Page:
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Old 2020-09-20, 12:23   #1
Till
 
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"Tilman Neumann"
Jan 2016
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Default Quadratic residue counts related to four squares representation counts

Hi all,
today I found something curious...

Let X(m) be the number of distinct quadratic residues mod m. (A023105 for m=2^n)
Let Y(m) be the number of n < m that can be expressed as a sum of 4 squares, but not by a sum of less than four squares. (A004015)

Then it appears that X(2^n) == Y(2^n) + 2 for all n.

A simple Java test program can be found here:
https://github.com/TilmanNeumann/jav...f4Squares.java

Last fiddled with by Till on 2020-09-20 at 12:33 Reason: A023105
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Old 2020-09-20, 16:38   #2
Till
 
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"Tilman Neumann"
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Sorry, I made a little mistake: It is http://oeis.org/A004215, not A004015...
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Old 2020-09-20, 16:58   #3
R. Gerbicz
 
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"Robert Gerbicz"
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Quote:
Originally Posted by Till View Post
Hi all,
today I found something curious...

Let X(m) be the number of distinct quadratic residues mod m. (A023105 for m=2^n)
It says that there are floor(2^n+10)/6 quadratic residues mod 2^n.
Quote:
Originally Posted by Till View Post
Let Y(m) be the number of n < m that can be expressed as a sum of 4 squares, but not by a sum of less than four squares. (A004015)

Then it appears that X(2^n) == Y(2^n) + 2 for all n.

A simple Java test program can be found here:
https://github.com/TilmanNeumann/jav...f4Squares.java
You need 4 squares for x iff x=4^e*(8*k+7) it is pretty old fact.
If you want the count for this for x<2^n then you can set e<=(n-3)/2, and for a given e you can choose k in exactly 2^(n-3-2*e) ways. So you need 4 squares for
2^(n-3)+2^(n-5)+2^(n-7)+... numbers and this is a geometric progression, its sum is roughly 2^n/6. So it looks like your conjecture is true.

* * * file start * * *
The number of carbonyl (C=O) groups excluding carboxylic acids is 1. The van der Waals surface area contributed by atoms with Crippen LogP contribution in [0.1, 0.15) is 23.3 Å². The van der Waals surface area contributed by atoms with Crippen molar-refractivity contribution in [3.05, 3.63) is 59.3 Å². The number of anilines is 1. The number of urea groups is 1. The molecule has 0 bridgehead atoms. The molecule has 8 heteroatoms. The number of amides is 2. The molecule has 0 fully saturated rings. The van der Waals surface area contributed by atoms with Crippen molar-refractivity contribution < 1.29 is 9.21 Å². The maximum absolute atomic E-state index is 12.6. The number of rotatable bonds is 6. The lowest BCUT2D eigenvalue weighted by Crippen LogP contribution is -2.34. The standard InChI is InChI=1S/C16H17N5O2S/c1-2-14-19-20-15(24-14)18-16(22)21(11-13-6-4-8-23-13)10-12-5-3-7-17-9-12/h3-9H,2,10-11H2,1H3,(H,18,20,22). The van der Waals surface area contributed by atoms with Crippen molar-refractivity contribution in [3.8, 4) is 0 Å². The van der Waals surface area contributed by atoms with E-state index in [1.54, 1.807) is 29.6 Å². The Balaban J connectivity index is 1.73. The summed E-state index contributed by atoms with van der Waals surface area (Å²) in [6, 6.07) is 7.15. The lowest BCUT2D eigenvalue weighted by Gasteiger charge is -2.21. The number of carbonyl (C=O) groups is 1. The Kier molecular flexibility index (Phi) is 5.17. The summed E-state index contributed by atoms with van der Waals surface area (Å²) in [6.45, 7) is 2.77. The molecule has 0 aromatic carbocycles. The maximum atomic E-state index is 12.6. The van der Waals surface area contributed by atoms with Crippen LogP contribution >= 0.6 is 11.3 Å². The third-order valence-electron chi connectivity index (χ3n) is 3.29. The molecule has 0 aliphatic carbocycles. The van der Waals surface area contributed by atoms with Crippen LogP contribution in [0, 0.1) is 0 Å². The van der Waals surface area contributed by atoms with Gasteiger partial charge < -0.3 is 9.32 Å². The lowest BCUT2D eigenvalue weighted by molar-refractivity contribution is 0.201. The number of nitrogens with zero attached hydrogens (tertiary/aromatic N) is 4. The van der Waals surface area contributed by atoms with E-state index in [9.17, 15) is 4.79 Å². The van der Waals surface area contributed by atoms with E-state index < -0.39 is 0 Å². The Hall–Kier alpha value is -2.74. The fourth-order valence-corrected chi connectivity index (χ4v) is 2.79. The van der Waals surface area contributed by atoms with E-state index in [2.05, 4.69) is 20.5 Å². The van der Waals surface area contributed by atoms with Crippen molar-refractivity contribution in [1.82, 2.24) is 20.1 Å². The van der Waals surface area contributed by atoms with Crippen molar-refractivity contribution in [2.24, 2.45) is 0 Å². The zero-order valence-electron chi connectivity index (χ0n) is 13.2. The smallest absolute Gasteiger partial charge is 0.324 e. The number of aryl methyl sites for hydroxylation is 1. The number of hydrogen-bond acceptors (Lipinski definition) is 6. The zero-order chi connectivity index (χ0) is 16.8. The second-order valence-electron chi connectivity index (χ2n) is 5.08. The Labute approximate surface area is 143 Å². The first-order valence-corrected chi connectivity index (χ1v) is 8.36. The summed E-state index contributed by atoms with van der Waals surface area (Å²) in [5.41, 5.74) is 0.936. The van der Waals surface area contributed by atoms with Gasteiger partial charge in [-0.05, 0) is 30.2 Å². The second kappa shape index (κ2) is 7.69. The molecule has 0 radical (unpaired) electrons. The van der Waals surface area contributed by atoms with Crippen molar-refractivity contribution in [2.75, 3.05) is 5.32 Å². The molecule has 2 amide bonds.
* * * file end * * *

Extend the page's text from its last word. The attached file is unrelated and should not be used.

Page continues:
Note that for any m Y(m) is "close" to m/6.
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Old 2020-09-21, 14:44   #4
Till
 
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"Tilman Neumann"
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Thanks for your analysis. I submitted the conjecture to OEIS.

Last fiddled with by Till on 2020-09-21 at 14:47 Reason: simplified
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Old 2020-09-21, 15:41   #5
R. Gerbicz
 
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Quote:
Originally Posted by Till View Post
Thanks for your analysis. I submitted the conjecture to OEIS.
It is a triviality, once you know the sum of a geometric serie, could be known for 2400 years. To make things easier split the proof for odd/even n.
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Old 2020-09-21, 16:27   #6
Till
 
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Quote:
Originally Posted by R. Gerbicz View Post
It is a triviality, once you know the sum of a geometric serie, could be known for 2400 years. To make things easier split the proof for odd/even n.

In my opinion, any cross-reference in OEIS is a big help.
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Old 2020-09-22, 14:21   #7
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Quote:
Originally Posted by Till View Post
In my opinion, any cross-reference in OEIS is a big help.
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Old 2020-09-26, 12:11   #8
Dr Sardonicus
 
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FWIW, the odd quadratic residues (mod 2^n) are represented by the numbers congruent to 1 (mod 8) in [1, 2^n). This would appear to allow a counting of all quadratic residues similar to that for sums of four squares.
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Old 2020-10-11, 18:11   #9
Till
 
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For completeness I'ld like to add that it's more than counting.

For any n>2, we can obtain the values of A004215 (natural numbers representable by 4 squares but no less) < 2^n from the set of quadratic residues mod 2^n as follows (pseudocode):
Code:
computeA004215Mod2PowN(int n) {
    Set input = {quadratic residues modulo 2^n}; // the set of quadratic residues modulo 2^n
    Set output = new Set();
    for (qr in input) {
        output.add(2^n - qr);
    }
    output.remove(2^n);
    if (n is odd) {
        output.remove(2^(n-1));
    } else {
        output.remove(2^(n-1) + 2^(n-2));
    }
    return output;
}
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